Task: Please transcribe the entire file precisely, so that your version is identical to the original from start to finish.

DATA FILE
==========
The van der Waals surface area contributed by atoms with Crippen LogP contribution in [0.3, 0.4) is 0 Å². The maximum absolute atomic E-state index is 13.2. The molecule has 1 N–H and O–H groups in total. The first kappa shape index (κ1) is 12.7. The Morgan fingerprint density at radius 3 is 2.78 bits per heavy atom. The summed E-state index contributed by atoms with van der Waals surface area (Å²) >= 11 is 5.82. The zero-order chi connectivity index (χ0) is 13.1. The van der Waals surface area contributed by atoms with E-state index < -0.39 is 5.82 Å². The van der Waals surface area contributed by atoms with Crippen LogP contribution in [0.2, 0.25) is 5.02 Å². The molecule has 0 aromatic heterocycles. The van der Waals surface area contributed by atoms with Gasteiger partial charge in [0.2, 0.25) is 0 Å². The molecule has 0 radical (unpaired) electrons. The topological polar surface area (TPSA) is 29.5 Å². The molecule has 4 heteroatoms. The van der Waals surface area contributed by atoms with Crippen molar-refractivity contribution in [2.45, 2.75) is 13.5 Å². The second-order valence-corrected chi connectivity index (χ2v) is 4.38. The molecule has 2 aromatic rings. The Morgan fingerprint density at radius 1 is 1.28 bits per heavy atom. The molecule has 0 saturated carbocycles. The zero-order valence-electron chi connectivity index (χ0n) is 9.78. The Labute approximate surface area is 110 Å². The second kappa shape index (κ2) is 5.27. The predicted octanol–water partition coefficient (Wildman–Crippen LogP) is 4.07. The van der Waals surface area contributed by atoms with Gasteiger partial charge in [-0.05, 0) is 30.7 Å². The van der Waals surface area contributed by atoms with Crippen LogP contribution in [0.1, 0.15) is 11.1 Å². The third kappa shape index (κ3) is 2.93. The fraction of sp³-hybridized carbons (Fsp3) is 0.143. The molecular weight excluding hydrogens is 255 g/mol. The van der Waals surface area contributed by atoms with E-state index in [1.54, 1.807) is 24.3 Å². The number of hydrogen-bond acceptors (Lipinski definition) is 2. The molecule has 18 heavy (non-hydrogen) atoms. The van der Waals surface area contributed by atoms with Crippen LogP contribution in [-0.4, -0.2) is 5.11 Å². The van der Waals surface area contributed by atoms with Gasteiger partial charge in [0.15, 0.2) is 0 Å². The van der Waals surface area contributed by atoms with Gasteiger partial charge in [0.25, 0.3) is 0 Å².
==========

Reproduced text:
The van der Waals surface area contributed by atoms with Crippen LogP contribution in [0.3, 0.4) is 0 Å². The maximum absolute atomic E-state index is 13.2. The molecule has 1 N–H and O–H groups in total. The first kappa shape index (κ1) is 12.7. The Morgan fingerprint density at radius 3 is 2.78 bits per heavy atom. The summed E-state index contributed by atoms with van der Waals surface area (Å²) >= 11 is 5.82. The zero-order chi connectivity index (χ0) is 13.1. The van der Waals surface area contributed by atoms with E-state index < -0.39 is 5.82 Å². The van der Waals surface area contributed by atoms with Crippen LogP contribution in [0.2, 0.25) is 5.02 Å². The molecule has 0 aromatic heterocycles. The van der Waals surface area contributed by atoms with Gasteiger partial charge in [0.2, 0.25) is 0 Å². The molecule has 0 radical (unpaired) electrons. The topological polar surface area (TPSA) is 29.5 Å². The molecule has 4 heteroatoms. The van der Waals surface area contributed by atoms with Crippen molar-refractivity contribution in [2.45, 2.75) is 13.5 Å². The second-order valence-corrected chi connectivity index (χ2v) is 4.38. The molecule has 2 aromatic rings. The Morgan fingerprint density at radius 1 is 1.28 bits per heavy atom. The molecule has 0 saturated carbocycles. The zero-order valence-electron chi connectivity index (χ0n) is 9.78. The Labute approximate surface area is 110 Å². The second kappa shape index (κ2) is 5.27. The predicted octanol–water partition coefficient (Wildman–Crippen LogP) is 4.07. The van der Waals surface area contributed by atoms with Gasteiger partial charge in [-0.05, 0) is 30.7 Å². The van der Waals surface area contributed by atoms with Crippen LogP contribution in [0.1, 0.15) is 11.1 Å². The third kappa shape index (κ3) is 2.93. The fraction of sp³-hybridized carbons (Fsp3) is 0.143. The molecular weight excluding hydrogens is 255 g/mol. The van der Waals surface area contributed by atoms with E-state index in [1.54, 1.807) is 24.3 Å². The number of hydrogen-bond acceptors (Lipinski definition) is 2. The molecule has 18 heavy (non-hydrogen) atoms. The van der Waals surface area contributed by atoms with Crippen LogP contribution in [-0.4, -0.2) is 5.11 Å². The van der Waals surface area contributed by atoms with Gasteiger partial charge in [0.15, 0.2) is 0 Å². The van der Waals surface area contributed by atoms with Gasteiger partial charge in [0.25, 0.3) is 0 Å².